“Things for the 21st century” = livestreaming and apps, so many apps, also TikTok probably

“Gospel-saturated” = TRUE CHRISTIAN™, culture warrior, wingnut, conspiracy-theorizing, post-truth, completely politicized, power-lusting, and authoritarian to the fingertips

“Multiplication of disciples” = they wish; in reality, they won’t have any tangible growth apart from poaching existing Christians from other sects, and those Christians will all be furious that their existing sects aren’t “gospel-saturated” enough

I wouldn’t be surprised in the least to hear of ARC requiring those scary membership covenants for its churches. At the moment, at least, it seems like they haven’t said either way. But do not play the drinking game with the word “covenant” in their “Welcome Packet” unless you have a powerful constitution.

In every single way, the Christianese I see in this article is absolutely alarming. Watch this space: ARC is going to completely implode in abuse allegations in a couple of years. The abuse is already happening. Victims are already being spotted and groomed. It just might take a couple of years for the news to leak out.

Culture warriors are aligning

Of course, as Ministry Watch has pointed out (relink), it doesn’t sound like the RCA is losing all that many people or churches. Their article says 43 congregations are leaving out of about 1000.

The problem for the RCA is that many of these departing churches contain big spenders.

“Realistically, it’s a large group of conservative churches that are also providing a lot of income to the denomination. I really think the mass exodus of all these conservative churches is going to throw the RCA into a really difficult financial situation,” said Steven Rodriguez, an RCA church planter in Brockport, New York. “I doubt the RCA will be financially sustainable for much longer.”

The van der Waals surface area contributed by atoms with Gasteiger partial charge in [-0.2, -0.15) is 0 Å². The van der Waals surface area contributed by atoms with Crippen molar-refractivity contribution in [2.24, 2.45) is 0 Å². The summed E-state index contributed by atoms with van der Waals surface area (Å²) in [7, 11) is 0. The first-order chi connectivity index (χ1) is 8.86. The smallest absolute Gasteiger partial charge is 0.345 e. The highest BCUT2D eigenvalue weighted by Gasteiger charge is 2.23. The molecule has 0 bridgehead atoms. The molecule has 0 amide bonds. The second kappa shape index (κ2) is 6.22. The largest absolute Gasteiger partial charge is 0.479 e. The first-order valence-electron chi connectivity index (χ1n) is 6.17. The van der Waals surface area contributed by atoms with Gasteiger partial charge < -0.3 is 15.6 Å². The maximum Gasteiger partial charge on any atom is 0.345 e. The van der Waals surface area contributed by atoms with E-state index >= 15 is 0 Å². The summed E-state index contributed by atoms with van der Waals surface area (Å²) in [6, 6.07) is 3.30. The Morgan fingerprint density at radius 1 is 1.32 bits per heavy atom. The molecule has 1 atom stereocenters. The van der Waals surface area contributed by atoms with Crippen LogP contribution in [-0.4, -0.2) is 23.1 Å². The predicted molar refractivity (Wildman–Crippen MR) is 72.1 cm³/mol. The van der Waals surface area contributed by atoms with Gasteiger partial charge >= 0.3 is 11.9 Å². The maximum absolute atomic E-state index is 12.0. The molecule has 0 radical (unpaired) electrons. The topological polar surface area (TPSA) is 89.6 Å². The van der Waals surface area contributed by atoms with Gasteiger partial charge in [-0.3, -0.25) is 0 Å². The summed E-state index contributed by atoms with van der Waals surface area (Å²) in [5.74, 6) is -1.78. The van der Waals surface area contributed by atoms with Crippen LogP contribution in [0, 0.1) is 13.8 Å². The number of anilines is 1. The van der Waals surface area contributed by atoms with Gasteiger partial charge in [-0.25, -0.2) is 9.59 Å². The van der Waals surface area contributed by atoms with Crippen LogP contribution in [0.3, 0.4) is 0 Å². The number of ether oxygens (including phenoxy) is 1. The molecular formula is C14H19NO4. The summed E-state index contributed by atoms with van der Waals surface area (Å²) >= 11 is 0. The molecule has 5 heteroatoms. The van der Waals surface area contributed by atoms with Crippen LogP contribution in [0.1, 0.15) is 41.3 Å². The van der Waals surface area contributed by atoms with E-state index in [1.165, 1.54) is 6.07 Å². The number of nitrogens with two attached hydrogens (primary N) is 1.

In addition, “at least” 125 other churches from other denominations are talking to the new denomination, ARC, about joining. And that move could play havoc with a number of other struggling denominations.

All this, over a culture war evangelicals lost over a decade ago!

But this situation illustrates a point. Christianity’s family tree always branches and splinters further and further apart rather than streamlining together. Jesus’ prayer for unity was always doomed to fail, just as his religion was always doomed to fail to achieve even its simplest directives. (And for the same reasons.)

As Christianity loses more and more members and social cachet, its members who revel in holding power will try harder and harder to revive what they perceive as its glory days.

ARC is simply one attempt among many that we will encounter in coming days.

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ROLL TO DISBELIEVE "Captain Cassidy" is Cassidy McGillicuddy, a Gen Xer and ex-Pentecostal. (The title is metaphorical.) She writes about the intersection of psychology, belief, popular culture, science,...